Development cost charges (DCCs, or DCLs in Vancouver) are a legislative tool that allows local governments to collect funds from new development to help pay for specific infrastructure needed to service growth. Current legislation limits DCCs to sewage, water, drainage and highway facilities, as well as providing and improving parkland.

The proposed legislation expands DCC categories to include: solid waste and recycling facilities, fire protection services, and police facilities. It also allows local governments to collect DCCs for provincial highway infrastructure projects under certain conditions:

  • There is a cost-sharing arrangement between the municipality and the Province.
  • The highway facilities, in whole or in part, directly or indirectly service the housing development, like an interchange.
  • The highway facilities directly or indirectly enable the integrated functioning of provincial and municipal highway systems.

Local governments will need to update or implement DCC bylaws once the Bill is passed if they wish to add the new categories. They will also need to consider whether the charges (with the additional categories) will deter development, and discourage the construction of reasonably priced housing. DCC bylaws require the approval of the Inspector of Municipalities.

Legislative framework for amenity contributions

Community amenity contributions (CACs) are tools used by local governments to help fund services such as affordable housing, child care, and recreation facilities in step with development. CACs are negotiated between local governments and developers, based on methodologies detailed in local government policy. Charges can vary by type of development and geographic area, and be based on a share of property value “landlift”, or a per unit or per square meter charge.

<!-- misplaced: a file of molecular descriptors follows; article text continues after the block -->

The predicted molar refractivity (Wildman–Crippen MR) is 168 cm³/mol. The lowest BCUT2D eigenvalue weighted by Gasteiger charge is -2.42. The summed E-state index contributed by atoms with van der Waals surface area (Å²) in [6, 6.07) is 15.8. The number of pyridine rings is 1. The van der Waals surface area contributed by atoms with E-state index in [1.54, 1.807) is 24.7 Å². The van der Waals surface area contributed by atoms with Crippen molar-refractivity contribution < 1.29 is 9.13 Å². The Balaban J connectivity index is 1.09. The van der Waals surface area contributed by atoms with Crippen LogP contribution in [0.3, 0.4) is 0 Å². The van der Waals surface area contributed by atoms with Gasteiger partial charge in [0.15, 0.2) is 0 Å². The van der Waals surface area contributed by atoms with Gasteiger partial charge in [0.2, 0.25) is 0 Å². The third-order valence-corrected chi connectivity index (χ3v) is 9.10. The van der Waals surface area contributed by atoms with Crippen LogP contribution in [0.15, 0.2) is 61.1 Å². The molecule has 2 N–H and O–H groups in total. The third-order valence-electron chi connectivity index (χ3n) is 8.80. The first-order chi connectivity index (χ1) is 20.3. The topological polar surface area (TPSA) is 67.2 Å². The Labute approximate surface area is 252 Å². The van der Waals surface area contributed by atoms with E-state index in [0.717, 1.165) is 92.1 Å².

Bill 46 includes new legislation (Division, 19.1 - Amenity Costs Recovery in the Local Government Act section on Development Cost Recovery) to provide explicit legislative authority for amenity contributions, named Amenity Cost Charges (ACCs) in the legislation. An amenity is defined as:

A facility or feature that provides social, cultural, heritage, recreational or environmental benefits to a community, including, without limitation,
(a) a community, youth or seniors' centre,
(b) a recreational or athletic facility,
(c) a library,
(d) a daycare facility, and
(e) a public square,
but does not include a facility or feature within a class of facilities or features that are prescribed by regulation not to be amenities.

Affordable housing is not identified as an amenity in the proposed legislation. Currently, many local governments use CACs to fund affordable and social housing initiatives, among other things. For example, Vancouver’s Community Benefits from Development publication noted that 46% percent of CACs collected between 2012-2021 were allocated to affordable housing (6,586 units). UBCM identified this gap to the Minister of Housing in May 2023.